Carbon sponge could soak up CO2
Another promising discovery on the CO2 capture front has just come to my attention. This new research is being done at Monash University in Australia.
Emissions from coal power stations could be drastically reduced by a new, energy-efficient material that adsorbs large amounts of carbon dioxide, then releases it when exposed to sunlight.
In a study published Feb. 11 in Angewandte Chemie, Monash University and CSIRO scientists for the first time discovered a photosensitive metal organic framework (MOF) — a class of materials known for their exceptional capacity to store gases. This has created a powerful and cost-effective new tool to capture and store, or potentially recycle, carbon dioxide.
By utilising sunlight to release the stored carbon, the new material overcomes the problems of expense and inefficiency associated with current, energy-intensive methods of carbon capture. Current technologies use liquid capture materials that are then heated in a prolonged process to release the carbon dioxide for storage.
Once again, these folks are proving my long time contention that the industry and academics will come up with a solution, they just need more than the two to three year limit that the EPA and green industry has clamped down over us.
One of the principle researchers on this project, Dr. Bradley Ladewig, discusses why the development of new technologies for CO2 capture is so important in a recent article. The short version of his article is that we need clean, affordable, abundant, and reliable energy to power our everyday lives, but no generation options – apart from coal – exist today that are sufficiently affordable, or reliable to meet our society’s rapidly growing energy demands.
Ladewig admits renewables simply are not up to the task of supplying the baseload energy that people rely on for the necessities of life. He also quite reasonably recognizes the massive coal reserves that exist across the world, specifically in China, Australia, and the US. He also recognizes the reasonable desire of governments and industry around the world to make use of our low-cost and abundant energy options as a means of improving the lives of citizens and customers.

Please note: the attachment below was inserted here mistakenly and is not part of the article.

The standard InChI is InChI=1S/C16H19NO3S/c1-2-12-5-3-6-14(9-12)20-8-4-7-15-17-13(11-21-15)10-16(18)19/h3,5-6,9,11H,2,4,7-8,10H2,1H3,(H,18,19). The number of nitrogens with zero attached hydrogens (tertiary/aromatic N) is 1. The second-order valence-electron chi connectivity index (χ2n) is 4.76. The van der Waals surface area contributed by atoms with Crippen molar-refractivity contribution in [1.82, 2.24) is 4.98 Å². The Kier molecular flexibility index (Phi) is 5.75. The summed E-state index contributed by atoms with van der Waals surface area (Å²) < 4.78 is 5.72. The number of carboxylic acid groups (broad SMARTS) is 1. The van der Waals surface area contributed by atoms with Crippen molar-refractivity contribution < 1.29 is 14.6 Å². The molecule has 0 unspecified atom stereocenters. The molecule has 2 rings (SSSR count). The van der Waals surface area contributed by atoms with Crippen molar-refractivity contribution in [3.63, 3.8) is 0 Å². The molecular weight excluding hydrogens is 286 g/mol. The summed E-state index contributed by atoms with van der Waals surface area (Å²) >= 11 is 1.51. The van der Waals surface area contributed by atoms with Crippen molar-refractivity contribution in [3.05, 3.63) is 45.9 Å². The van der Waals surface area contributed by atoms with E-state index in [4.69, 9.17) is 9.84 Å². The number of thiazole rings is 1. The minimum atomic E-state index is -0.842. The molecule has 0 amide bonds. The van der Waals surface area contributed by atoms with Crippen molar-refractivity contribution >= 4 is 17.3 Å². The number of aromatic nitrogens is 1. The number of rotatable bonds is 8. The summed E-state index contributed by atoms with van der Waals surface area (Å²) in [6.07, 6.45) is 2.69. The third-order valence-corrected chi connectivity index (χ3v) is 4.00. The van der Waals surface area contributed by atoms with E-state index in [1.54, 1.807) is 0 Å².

Only coal, nuclear, and large hydro can reliably and affordably meet our electricity generation needs. (Natural gas is increasingly being relied on for baseload energy, but the gas industry must still address issues associated with volatile price swings and inevitable supply conflicts between electricity producers, industrial users, home users, and transportation demands. Additionally, the gas industry is just beginning to deal with the anti-fracking movement that is quickly gaining traction.) Renewables are hamstrung by their costs, their dependence on overly generous government subsidies to remain remotely competitive, their ephemeral nature, and the fact that no cost-effective energy storage options exist (or are likely to exist well into our future).
Looking back to Ladewig’s article, he closes out arguing that given real world technology and cost restrictions, as well as our growing energy demands, we must find a way to continue to use our coal resource in an increasingly clean manner. That need will entail continuous discoveries of new emissions reduction technologies. The work that Monash University researchers are doing today is one promising option. I wish them success in their work.
(As an aside, I question his bold closing statement that industry will not be involved in funding new research or discoveries in this field, as the coal industry has a long history and tradition of fostering innovative work and technology development. Closing out his article with an unwarranted editorial comment like this only serves to detract from the promise of the research work being completed at Monash University.)
12. February 2013 by Jason Hayes
Categories: CCS, Climate Change, Emissions, Environment, Marketplace Information | Tags: carbon, CCUS, coal, emissions, Ladwig, metal organic framework, Monash | Comments Off on Carbon sponge could soak up CO2